Exercise fanatics and sports nutritionist don’t call it food they call it fuel, and if you’re a serious sports competitor, regular runner or you’re just starting out in the exercise world you’ll want to know what food you should be eating and when. It’s called fuel for a reason; like any other machine your body needs fuel to do its thing, and if it’s doing its thing across 26 miles then it needs the right kind and amount of fuel to perform best. There’s a huge amount of varying advice out there about what to eat before you exercise and there’s something to be said for trial and error. Every individual’s body is different and some of us will work better on certain foods than other, but below is a general guideline to get you moving in the right direction.
It’s all about carbs
Carb loading isn’t recommended unless you’re doing something like a marathon, but it is true that carbohydrates are the most important food stuff before you exercise. Carbs will raise your blood sugar level and give you the energy to go out there and put your body through the motions. When carbohydrate is eaten it breaks down into three kinds of smaller sugars glucose, fructose and galactose. Any glucose which isn’t needed there and then gets stored away in the muscles and liver as glycogen and it is glycogen which is the ambrosia that fuels our body most during exercise. Taking in enough carbohydrates also prevents the body from using protein as energy. It’s the job of protein to help build muscles, bone, skin, hair and other tissues and if it’s caught up producing energy it will limit the body’s ability to make tissue (although this isn’t much of a risk unless you are doing very intense exercise).
At least 45 minutes before
Since the body takes time to digest food it’s recommended to leave at least 45 minutes between eating and exercising, ideally an hour or more depending on how much you’ve eaten. If you can’t leave 45 minutes in between eating and doing physical activities then you’re recommended to have something small with simple carbohydrates like fruit or fruit juices. According to sports nutritionist Rebecca Scritchfield, if you have 45 minutes or under to eat, a general guideline is to consume one gram of carbs for every kilogram of your body weight.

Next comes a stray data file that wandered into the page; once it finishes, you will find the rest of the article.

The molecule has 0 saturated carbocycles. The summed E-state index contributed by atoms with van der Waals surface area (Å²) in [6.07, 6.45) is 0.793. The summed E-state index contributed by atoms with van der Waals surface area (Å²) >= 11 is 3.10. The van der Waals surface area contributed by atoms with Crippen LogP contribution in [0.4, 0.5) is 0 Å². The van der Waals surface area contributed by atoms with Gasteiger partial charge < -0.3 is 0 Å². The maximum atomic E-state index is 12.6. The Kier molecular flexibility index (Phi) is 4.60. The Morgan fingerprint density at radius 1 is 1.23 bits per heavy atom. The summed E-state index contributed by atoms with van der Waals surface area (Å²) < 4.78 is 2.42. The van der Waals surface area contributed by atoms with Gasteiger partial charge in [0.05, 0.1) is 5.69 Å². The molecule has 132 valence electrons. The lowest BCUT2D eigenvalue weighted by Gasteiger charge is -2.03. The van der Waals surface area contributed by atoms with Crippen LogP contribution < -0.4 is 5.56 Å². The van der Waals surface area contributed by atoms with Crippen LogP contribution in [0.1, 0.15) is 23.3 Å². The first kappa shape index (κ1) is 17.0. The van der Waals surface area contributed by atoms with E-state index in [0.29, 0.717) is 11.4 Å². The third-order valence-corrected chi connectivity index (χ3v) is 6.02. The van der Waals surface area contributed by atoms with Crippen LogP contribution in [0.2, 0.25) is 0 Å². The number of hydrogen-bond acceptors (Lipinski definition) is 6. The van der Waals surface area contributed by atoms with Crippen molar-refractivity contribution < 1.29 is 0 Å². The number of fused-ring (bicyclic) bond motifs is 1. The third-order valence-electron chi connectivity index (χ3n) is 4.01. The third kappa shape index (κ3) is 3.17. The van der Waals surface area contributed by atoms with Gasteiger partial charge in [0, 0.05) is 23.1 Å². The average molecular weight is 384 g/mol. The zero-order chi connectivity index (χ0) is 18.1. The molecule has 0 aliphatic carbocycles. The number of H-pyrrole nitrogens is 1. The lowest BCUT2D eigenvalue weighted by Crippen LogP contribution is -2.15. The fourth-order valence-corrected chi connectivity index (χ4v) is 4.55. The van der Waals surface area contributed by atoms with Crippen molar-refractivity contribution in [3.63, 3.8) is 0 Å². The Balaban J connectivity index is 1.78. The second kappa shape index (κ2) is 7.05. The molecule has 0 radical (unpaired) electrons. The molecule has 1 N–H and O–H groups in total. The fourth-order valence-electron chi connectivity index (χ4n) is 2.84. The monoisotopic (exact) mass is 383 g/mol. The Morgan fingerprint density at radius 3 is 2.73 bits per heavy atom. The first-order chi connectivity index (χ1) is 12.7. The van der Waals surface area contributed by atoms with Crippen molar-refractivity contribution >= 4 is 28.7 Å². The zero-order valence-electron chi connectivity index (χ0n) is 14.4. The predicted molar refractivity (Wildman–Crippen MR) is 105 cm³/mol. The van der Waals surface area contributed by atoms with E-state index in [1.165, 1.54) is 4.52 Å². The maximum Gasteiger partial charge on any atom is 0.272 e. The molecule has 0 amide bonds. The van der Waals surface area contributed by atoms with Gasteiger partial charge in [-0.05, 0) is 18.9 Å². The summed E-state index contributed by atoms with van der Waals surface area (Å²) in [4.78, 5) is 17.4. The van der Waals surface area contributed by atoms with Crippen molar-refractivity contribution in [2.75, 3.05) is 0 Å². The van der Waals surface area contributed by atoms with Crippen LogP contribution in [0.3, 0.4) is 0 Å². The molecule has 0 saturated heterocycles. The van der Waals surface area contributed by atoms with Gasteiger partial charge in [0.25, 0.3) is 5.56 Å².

What to eat?
Cereal: hot or cold, preferably something with oats, bran or whole grain. Peanut butter: peanut butter is praised the world over by sports enthusiasts as an easy and tasty way to get your carbs in. If you don’t like peanut butter try nutella. Smoothies: smoothies are a great snack to have in the 45 minute window between a proper meal and exercise. Blend fruits with milk or ice and sip away!
The faithful banana:
The banana is recommended as a kind of super fruit in the exercise world. It’s recommended before and after exercise as a great way to get your carbs. One distance runner decided to investigate where the mythology around the revered banana came from, and what scientific basis there was. He came across a study indicating that actually a high carb drink (an energy drink like Gatorade for example) had the same effect. Still, if it’s doing the same thing a banana is likely to be a lot cheaper and some energy drinks have added sugars and the like which make them far less healthy than a reliable banana.
Eating for exercise is reasonably common sense. Carbohydrates give you the essential energy you need but this doesn’t mean you need to “carb load” before exercise. Ask your physiotherapist if you would like further advice!
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